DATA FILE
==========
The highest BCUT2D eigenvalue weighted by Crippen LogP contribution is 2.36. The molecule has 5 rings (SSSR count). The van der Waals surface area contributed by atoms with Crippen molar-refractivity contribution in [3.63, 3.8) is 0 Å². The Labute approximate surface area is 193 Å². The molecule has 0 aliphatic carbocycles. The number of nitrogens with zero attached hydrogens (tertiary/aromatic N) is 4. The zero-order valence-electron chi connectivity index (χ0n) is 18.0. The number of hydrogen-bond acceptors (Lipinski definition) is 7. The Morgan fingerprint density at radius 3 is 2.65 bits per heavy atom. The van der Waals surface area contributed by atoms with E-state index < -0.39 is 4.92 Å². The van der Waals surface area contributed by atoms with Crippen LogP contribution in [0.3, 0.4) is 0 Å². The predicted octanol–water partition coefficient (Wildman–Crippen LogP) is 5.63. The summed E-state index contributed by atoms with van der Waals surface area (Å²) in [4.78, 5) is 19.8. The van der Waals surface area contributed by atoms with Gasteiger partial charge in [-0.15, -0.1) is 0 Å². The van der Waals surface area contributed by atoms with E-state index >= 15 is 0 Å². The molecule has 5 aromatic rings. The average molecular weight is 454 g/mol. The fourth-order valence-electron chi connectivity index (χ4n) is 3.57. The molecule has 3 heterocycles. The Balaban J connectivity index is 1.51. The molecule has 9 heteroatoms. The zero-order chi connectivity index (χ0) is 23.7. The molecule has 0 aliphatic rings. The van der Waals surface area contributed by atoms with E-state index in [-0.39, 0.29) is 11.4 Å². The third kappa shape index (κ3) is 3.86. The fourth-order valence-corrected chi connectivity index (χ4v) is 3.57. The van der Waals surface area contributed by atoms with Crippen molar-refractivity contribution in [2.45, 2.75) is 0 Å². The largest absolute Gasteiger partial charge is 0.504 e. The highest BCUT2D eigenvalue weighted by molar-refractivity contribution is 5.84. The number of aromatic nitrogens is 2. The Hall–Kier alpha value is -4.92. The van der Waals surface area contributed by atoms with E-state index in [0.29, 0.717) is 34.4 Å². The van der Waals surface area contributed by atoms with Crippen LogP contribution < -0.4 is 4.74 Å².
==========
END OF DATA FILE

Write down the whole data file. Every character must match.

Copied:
The highest BCUT2D eigenvalue weighted by Crippen LogP contribution is 2.36. The molecule has 5 rings (SSSR count). The van der Waals surface area contributed by atoms with Crippen molar-refractivity contribution in [3.63, 3.8) is 0 Å². The Labute approximate surface area is 193 Å². The molecule has 0 aliphatic carbocycles. The number of nitrogens with zero attached hydrogens (tertiary/aromatic N) is 4. The zero-order valence-electron chi connectivity index (χ0n) is 18.0. The number of hydrogen-bond acceptors (Lipinski definition) is 7. The Morgan fingerprint density at radius 3 is 2.65 bits per heavy atom. The van der Waals surface area contributed by atoms with E-state index < -0.39 is 4.92 Å². The van der Waals surface area contributed by atoms with Crippen LogP contribution in [0.3, 0.4) is 0 Å². The predicted octanol–water partition coefficient (Wildman–Crippen LogP) is 5.63. The summed E-state index contributed by atoms with van der Waals surface area (Å²) in [4.78, 5) is 19.8. The van der Waals surface area contributed by atoms with Gasteiger partial charge in [-0.15, -0.1) is 0 Å². The van der Waals surface area contributed by atoms with E-state index >= 15 is 0 Å². The molecule has 5 aromatic rings. The average molecular weight is 454 g/mol. The fourth-order valence-electron chi connectivity index (χ4n) is 3.57. The molecule has 3 heterocycles. The Balaban J connectivity index is 1.51. The molecule has 9 heteroatoms. The zero-order chi connectivity index (χ0) is 23.7. The molecule has 0 aliphatic rings. The van der Waals surface area contributed by atoms with E-state index in [-0.39, 0.29) is 11.4 Å². The third kappa shape index (κ3) is 3.86. The fourth-order valence-corrected chi connectivity index (χ4v) is 3.57. The van der Waals surface area contributed by atoms with Crippen molar-refractivity contribution in [2.45, 2.75) is 0 Å². The largest absolute Gasteiger partial charge is 0.504 e. The highest BCUT2D eigenvalue weighted by molar-refractivity contribution is 5.84. The number of aromatic nitrogens is 2. The Hall–Kier alpha value is -4.92. The van der Waals surface area contributed by atoms with E-state index in [0.29, 0.717) is 34.4 Å². The van der Waals surface area contributed by atoms with Crippen LogP contribution < -0.4 is 4.74 Å².